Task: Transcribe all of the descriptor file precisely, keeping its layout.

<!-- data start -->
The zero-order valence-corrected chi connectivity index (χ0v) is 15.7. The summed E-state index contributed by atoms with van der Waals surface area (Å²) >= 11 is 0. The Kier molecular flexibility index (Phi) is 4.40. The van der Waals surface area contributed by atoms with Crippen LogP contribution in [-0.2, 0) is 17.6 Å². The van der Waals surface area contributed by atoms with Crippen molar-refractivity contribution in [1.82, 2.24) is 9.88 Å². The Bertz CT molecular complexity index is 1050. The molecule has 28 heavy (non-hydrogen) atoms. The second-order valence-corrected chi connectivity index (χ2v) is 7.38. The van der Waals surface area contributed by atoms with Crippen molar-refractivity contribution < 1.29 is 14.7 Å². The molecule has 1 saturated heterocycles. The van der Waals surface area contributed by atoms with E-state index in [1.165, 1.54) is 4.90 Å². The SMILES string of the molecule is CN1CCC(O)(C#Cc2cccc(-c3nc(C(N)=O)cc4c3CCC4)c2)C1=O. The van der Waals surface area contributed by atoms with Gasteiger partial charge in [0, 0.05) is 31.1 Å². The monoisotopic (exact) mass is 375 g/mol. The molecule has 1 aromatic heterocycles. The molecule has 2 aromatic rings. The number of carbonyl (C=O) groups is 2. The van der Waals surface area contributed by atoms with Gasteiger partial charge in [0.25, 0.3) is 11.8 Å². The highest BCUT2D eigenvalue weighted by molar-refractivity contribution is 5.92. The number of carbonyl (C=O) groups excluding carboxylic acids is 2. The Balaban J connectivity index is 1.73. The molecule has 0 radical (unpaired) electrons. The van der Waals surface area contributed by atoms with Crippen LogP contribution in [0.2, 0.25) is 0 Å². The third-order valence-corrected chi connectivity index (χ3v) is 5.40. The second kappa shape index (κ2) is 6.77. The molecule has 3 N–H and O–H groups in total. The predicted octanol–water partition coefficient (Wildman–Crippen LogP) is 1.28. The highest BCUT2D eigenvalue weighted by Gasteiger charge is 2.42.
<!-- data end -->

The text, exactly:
The zero-order valence-corrected chi connectivity index (χ0v) is 15.7. The summed E-state index contributed by atoms with van der Waals surface area (Å²) >= 11 is 0. The Kier molecular flexibility index (Phi) is 4.40. The van der Waals surface area contributed by atoms with Crippen LogP contribution in [-0.2, 0) is 17.6 Å². The van der Waals surface area contributed by atoms with Crippen molar-refractivity contribution in [1.82, 2.24) is 9.88 Å². The Bertz CT molecular complexity index is 1050. The molecule has 28 heavy (non-hydrogen) atoms. The second-order valence-corrected chi connectivity index (χ2v) is 7.38. The van der Waals surface area contributed by atoms with Crippen molar-refractivity contribution < 1.29 is 14.7 Å². The molecule has 1 saturated heterocycles. The van der Waals surface area contributed by atoms with E-state index in [1.165, 1.54) is 4.90 Å². The SMILES string of the molecule is CN1CCC(O)(C#Cc2cccc(-c3nc(C(N)=O)cc4c3CCC4)c2)C1=O. The van der Waals surface area contributed by atoms with Gasteiger partial charge in [0, 0.05) is 31.1 Å². The monoisotopic (exact) mass is 375 g/mol. The molecule has 1 aromatic heterocycles. The molecule has 2 aromatic rings. The number of carbonyl (C=O) groups is 2. The van der Waals surface area contributed by atoms with Gasteiger partial charge in [0.25, 0.3) is 11.8 Å². The highest BCUT2D eigenvalue weighted by molar-refractivity contribution is 5.92. The number of carbonyl (C=O) groups excluding carboxylic acids is 2. The Balaban J connectivity index is 1.73. The molecule has 0 radical (unpaired) electrons. The van der Waals surface area contributed by atoms with Crippen LogP contribution in [0.2, 0.25) is 0 Å². The third-order valence-corrected chi connectivity index (χ3v) is 5.40. The second kappa shape index (κ2) is 6.77. The molecule has 3 N–H and O–H groups in total. The predicted octanol–water partition coefficient (Wildman–Crippen LogP) is 1.28. The highest BCUT2D eigenvalue weighted by Gasteiger charge is 2.42.